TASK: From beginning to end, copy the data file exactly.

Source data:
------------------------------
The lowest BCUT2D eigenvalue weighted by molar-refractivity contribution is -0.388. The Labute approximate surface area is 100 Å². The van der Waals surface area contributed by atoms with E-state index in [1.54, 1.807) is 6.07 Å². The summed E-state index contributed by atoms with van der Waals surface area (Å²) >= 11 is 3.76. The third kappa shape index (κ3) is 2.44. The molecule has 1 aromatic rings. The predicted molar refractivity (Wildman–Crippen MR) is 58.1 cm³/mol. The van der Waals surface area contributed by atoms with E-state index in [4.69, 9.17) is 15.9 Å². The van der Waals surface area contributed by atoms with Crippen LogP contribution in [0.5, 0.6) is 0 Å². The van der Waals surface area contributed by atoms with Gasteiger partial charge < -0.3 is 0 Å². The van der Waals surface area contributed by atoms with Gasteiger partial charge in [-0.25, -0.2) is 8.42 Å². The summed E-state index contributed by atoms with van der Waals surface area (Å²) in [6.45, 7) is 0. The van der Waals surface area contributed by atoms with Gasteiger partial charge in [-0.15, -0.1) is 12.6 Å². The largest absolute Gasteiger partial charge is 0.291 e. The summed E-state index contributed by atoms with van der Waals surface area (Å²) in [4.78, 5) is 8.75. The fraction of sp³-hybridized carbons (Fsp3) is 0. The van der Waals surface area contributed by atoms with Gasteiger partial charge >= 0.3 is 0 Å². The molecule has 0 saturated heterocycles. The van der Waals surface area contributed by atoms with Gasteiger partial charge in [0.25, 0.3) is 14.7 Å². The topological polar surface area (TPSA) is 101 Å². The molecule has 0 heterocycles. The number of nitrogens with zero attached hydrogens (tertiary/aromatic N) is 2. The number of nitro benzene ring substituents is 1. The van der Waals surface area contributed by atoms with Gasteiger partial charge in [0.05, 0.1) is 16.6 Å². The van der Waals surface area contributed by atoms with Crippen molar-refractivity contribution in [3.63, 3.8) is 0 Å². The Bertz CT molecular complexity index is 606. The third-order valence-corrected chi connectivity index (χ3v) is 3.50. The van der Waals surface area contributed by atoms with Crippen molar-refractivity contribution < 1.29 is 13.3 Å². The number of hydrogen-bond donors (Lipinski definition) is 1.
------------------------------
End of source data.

The lowest BCUT2D eigenvalue weighted by molar-refractivity contribution is -0.388. The Labute approximate surface area is 100 Å². The van der Waals surface area contributed by atoms with E-state index in [1.54, 1.807) is 6.07 Å². The summed E-state index contributed by atoms with van der Waals surface area (Å²) >= 11 is 3.76. The third kappa shape index (κ3) is 2.44. The molecule has 1 aromatic rings. The predicted molar refractivity (Wildman–Crippen MR) is 58.1 cm³/mol. The van der Waals surface area contributed by atoms with E-state index in [4.69, 9.17) is 15.9 Å². The van der Waals surface area contributed by atoms with Crippen LogP contribution in [0.5, 0.6) is 0 Å². The van der Waals surface area contributed by atoms with Gasteiger partial charge < -0.3 is 0 Å². The van der Waals surface area contributed by atoms with Gasteiger partial charge in [-0.25, -0.2) is 8.42 Å². The summed E-state index contributed by atoms with van der Waals surface area (Å²) in [6.45, 7) is 0. The van der Waals surface area contributed by atoms with Gasteiger partial charge in [-0.15, -0.1) is 12.6 Å². The largest absolute Gasteiger partial charge is 0.291 e. The summed E-state index contributed by atoms with van der Waals surface area (Å²) in [4.78, 5) is 8.75. The fraction of sp³-hybridized carbons (Fsp3) is 0. The van der Waals surface area contributed by atoms with Gasteiger partial charge >= 0.3 is 0 Å². The molecule has 0 saturated heterocycles. The van der Waals surface area contributed by atoms with Gasteiger partial charge in [0.25, 0.3) is 14.7 Å². The topological polar surface area (TPSA) is 101 Å². The molecule has 0 heterocycles. The number of nitrogens with zero attached hydrogens (tertiary/aromatic N) is 2. The number of nitro benzene ring substituents is 1. The van der Waals surface area contributed by atoms with Gasteiger partial charge in [0.05, 0.1) is 16.6 Å². The van der Waals surface area contributed by atoms with Crippen molar-refractivity contribution in [3.63, 3.8) is 0 Å². The Bertz CT molecular complexity index is 606. The third-order valence-corrected chi connectivity index (χ3v) is 3.50. The van der Waals surface area contributed by atoms with Crippen molar-refractivity contribution < 1.29 is 13.3 Å². The number of hydrogen-bond donors (Lipinski definition) is 1.